29 July 2012

Nigeria: Continent First Ladies in Hollywood

This article was first published on May 4, 2009 in, among other places the Sunday Trust, Gamji and Nigerian Village Square. It is reproduced here as a "tribute" to the just concluded "African First Ladies Peace Mission Summit" hosted by Dame Patience Jonathan in Abuja last week. Read on.

Thirteen African women travelled to Los Angeles, USA, last week (April 20-21) for a two-day conference on something that had to do with health matters. Imagine going to a 21st century hospital to seek cure for 17th century ailments! It would make sense if those ladies went to Hollywood to learn the latest art in make-up, the latest breast implant technique, or similar cosmetic stuff; but how on earth does anybody expect Los Angeles to know anything about Malaria, child and maternal mortality, malnutrition etc? Mungo Park was Scottish, so nobody in LA would care that malaria, the disease that killed his son Thomas, almost 200 years ago is still killing the people he helped to enslave.

Even the local newspaper (The Los Angeles Times, no less) was understandably suspicious of such senseless incongruity. Its edition of 22/04/2009 carried the story of the arrival of thirteen wives of African leaders with a very telling headline: "For African First Ladies, health issues are a chance to remake their image". Or in African English, "A chance to show off". Alexandra Zavis, the LA Times reporter described them as dressed in sleek suits, eye-catching robes, spiky shoes and designer glasses.

And inside their heads they carried enough ignorance to turn Harvard into a zoo. Oh, there were some smart ones among them such as Queen LaMbikiza of Swaziland who defied tradition and qualified as a lawyer, but you need more than degrees to be educated; otherwise why should Sia Nyama Koroma, the Sierra Leonean first lady and a London-trained psychiatrist nurse at that, assume that African first ladies are loved, adored and even respected by Africans? Hear her: "As First Ladies, people listen to us, people want to see us, the crowd goes with us" Really? In my country many people will describe that statement as very, very stupid. But Koroma, 51, did come close to something more factual. She said: "We are very close to these Presidents...whatever we tell them sticks in their heads". Now that is something, in my country, that we can all understand.

So ladies, how about telling them this simple message: Stop stealing our money, stop rigging elections, and we won't have malaria, malnutrition and other scourges no more. About the roll call that you must no doubt be itching to hear, our own Turai was there, as well as other elegant names such as Chantal Biya (Cameroun), Adelcia Pires (Cape Verde), Hadija Tanja (Niger Republic), Ana Dos Santo (Angola), etc, etc. But then in spite of their powerful marital positions, they still needed the presence of Holly power ladies like Sharon Stone and Diane Lane to attract the press. See? One other thing: Michelle Obama didn't even know they were in town. African First Ladies indeed.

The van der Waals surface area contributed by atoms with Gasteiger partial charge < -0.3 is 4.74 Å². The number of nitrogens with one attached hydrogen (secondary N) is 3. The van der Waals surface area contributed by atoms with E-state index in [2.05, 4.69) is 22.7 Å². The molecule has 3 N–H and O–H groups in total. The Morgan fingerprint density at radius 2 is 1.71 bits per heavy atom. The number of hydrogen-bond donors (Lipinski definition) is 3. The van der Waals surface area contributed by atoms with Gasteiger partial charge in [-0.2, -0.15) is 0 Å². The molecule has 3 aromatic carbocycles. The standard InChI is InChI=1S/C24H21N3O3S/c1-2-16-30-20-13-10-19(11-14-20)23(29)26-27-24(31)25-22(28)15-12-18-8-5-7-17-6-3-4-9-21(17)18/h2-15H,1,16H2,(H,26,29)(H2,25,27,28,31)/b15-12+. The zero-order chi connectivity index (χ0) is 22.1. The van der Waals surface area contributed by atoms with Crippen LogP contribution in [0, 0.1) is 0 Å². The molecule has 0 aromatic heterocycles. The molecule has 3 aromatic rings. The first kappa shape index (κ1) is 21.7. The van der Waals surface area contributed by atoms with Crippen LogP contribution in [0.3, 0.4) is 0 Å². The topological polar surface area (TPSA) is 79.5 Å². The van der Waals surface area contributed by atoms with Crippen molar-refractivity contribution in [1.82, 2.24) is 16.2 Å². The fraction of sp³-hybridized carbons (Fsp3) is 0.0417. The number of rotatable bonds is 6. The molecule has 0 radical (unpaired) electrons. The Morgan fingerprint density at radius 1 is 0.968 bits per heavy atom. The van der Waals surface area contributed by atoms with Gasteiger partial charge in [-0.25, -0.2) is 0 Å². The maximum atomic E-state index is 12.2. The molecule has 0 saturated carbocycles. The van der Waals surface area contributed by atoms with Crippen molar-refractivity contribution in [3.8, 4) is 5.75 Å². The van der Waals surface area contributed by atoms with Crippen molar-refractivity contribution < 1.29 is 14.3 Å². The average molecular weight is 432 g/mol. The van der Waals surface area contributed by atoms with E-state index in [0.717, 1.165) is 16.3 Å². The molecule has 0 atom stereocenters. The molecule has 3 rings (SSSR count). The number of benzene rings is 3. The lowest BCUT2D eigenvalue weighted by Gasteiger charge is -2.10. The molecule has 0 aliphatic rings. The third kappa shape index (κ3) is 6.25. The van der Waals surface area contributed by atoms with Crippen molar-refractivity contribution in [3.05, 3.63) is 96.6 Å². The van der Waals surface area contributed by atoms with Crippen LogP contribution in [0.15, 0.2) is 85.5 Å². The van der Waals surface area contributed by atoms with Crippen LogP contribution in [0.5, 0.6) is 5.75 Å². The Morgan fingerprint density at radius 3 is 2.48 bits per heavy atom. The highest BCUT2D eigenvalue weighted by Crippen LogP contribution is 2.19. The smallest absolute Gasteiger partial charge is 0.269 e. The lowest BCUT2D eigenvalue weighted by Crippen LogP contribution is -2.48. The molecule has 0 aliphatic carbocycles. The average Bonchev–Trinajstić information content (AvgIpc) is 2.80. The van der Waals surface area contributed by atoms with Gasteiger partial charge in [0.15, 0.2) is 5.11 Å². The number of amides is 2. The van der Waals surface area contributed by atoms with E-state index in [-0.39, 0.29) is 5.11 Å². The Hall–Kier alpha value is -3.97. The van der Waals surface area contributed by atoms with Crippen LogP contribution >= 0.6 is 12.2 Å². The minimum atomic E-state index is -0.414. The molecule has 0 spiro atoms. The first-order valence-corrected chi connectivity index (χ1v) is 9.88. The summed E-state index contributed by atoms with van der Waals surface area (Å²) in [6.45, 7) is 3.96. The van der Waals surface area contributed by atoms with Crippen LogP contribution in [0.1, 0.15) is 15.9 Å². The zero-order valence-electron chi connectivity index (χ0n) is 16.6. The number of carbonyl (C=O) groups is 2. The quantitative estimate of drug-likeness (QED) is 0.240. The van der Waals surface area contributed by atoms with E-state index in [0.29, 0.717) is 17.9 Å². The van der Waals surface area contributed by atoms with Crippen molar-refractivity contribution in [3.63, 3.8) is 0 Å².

I think it is unfair to keep hurling invectives at women simply because they behave like women. They have no vote, no veto power and are not even recognized by the constitution. So in which way are they responsible for what they do? They didn't just walk into the palace, they followed their men in. Is that an offense? Very often the behavior of a woman is a correct reflection of the character of the man.

How many historians and researchers can remember the name of the wife of Alhaji Abubakar Tafawa Balewa, Nigeria's first prime minister? Who was first lady when former President Shehu Shagari was president? How many public appearances did Nafisa, General Buhari's late wife make while her husband was head of state? These three former leaders might have (had) other flaws, but letting their wives lose on the nation they were privileged to lead wasn't one of those flaws.

Oh no, please let the first ladies have their fun. If they could go to Hollywood in search of cure for kwashiorkor, why shouldn't they come to Nigeria in search of peace? How are the first ladies to know that we don't have it? And, anyway, even if they knew they were being sold a dummy, how many women, whether first or last, can turn down an all expenses paid trip that may well be capped with bundles of dollars?

So carry-go Patience; those brand new cars, whether 20 or 200, will come handy for going to the office now that you are a permanent secretary in your state civil service. Or you can wait a week or two and quietly ship them out to your guests.

And finally guys let's face it, those first ladies have something most of us don't have: Great vision; they knew how to pick their men, which is more than you can say for most men when it comes to picking their women.

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